Many ad campaigns provoke a “What the hell were they thinking?” response (think Pepsi’s Kendall Jenner ad or those cringy brand tributes that follow celebrity deaths).

Does that mean they’re failures? Or are they mistakes? And what’s the difference?

As I wrote after Peloton’s holiday ad debacle (remember that?), people learn to fear mistakes early on. Most of us hear cautionary messages almost from day one.

Some are necessary and helpful (“Don’t stick a knife in a live toaster” or “Look both ways before you cross the street.”) Some aren’t (“Make that essay perfect” or “Don’t miss that goal.”)

As a result, many people grow up afraid to take risks — and that hampers creativity. The problem arises from conflating failure and mistakes. It helps to know the difference.

I moved to Los Angeles in 1987 to become a rock ‘n’ roll musician. I failed. But it wasn’t a mistake. I wasn’t wrong to try. My attempt just didn’t work.

Labeling a failed attempt a “mistake” feeds the fears that keep people from attempting anything creative.

The conflation of failure and mistakes happens all too often in creative marketing. Sure, people create content pieces (and let’s not forget that there are always people behind those ideas) that genuinely count as mistakes.

They also create content that simply fails.

Don’t let extreme reactions make you fear failures

Here’s the thing about failed content. You can do all the work to research your audience and take the time to develop and polish your ideas — and the content still might fail. The story, the platform, or the format might not resonate, or the audience simply might not care for it. That doesn’t mean it’s a mistake.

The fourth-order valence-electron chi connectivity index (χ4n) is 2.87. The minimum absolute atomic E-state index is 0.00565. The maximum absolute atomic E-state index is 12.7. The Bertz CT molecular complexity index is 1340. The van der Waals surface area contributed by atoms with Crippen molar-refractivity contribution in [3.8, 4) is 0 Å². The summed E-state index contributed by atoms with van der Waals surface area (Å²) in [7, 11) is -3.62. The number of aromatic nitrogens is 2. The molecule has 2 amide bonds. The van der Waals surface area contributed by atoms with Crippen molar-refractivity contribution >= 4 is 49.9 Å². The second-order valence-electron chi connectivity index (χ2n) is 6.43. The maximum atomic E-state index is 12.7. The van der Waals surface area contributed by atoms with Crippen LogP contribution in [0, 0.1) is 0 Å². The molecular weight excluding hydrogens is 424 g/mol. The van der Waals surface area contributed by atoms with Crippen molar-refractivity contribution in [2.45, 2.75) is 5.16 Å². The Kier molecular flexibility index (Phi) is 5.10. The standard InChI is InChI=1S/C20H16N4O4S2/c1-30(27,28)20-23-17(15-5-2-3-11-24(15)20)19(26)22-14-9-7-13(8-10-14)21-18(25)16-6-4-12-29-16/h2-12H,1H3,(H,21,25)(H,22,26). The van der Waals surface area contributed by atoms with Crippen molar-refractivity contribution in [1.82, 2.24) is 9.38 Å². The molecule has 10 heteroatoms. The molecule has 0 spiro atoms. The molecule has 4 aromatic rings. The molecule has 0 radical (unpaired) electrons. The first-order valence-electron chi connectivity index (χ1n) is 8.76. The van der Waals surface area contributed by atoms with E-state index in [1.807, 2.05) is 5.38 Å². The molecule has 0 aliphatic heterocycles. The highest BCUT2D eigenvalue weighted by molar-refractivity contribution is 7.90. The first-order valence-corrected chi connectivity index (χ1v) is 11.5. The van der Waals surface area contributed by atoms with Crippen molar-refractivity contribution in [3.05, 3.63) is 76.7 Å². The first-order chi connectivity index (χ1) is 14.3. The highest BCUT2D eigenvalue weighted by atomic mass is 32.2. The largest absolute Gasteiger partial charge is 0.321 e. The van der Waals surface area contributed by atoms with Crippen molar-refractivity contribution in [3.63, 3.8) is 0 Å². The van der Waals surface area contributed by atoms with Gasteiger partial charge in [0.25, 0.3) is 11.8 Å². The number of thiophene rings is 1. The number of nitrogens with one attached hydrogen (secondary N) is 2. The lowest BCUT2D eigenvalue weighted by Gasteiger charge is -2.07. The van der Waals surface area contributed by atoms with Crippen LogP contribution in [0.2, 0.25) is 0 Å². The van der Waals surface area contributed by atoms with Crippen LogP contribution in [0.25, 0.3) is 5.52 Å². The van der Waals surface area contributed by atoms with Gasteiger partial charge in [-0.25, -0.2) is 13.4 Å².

Was the Apple ad a mistake? Maybe, but I don’t think so.

Was it a failure? The vitriolic response indicates yes.

Still, the commercial generated an impressive amount of awareness (53 million views of the Tim Cook post on X, per Variety.) And, despite the apology, the company hasn’t taken the ad down from its YouTube page where it’s earned more than 1 million views.

The fictional Captain Jean Luc Picard once said, “It is possible to commit no mistakes and still lose. That is not weakness. That is life.” The Apple ad turns that statement on its head — Apple made many mistakes and still won a tremendous amount of attention.

I’m not suggesting that people shouldn’t criticize creative work. Constructive critiques help us learn from our own and others’ failures. You can even have a good laugh about content fails.

Just acknowledge, as the Roman philosopher Cicero once wrote, “Not every mistake is a foolish one.” 

Creative teams take risks. They try things outside their comfort zone. Sometimes they fail (sometimes spectacularly).

But don’t let others’ expressions of anger over failures inhibit your willingness to try creative things.

Wouldn’t you love to get the whole world talking about the content you create? To get there, you have to risk that level of failure.

And taking that risk isn’t a mistake.

It’s your story. Tell it well.

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Cover image by Joseph Kalinowski/Content Marketing Institute 



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The Future of Content Success Is Social

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The Future of Content Success Is Social

Here’s a challenge: search “SEO RFP” on Google. Click on the results, and tell me how similar they are.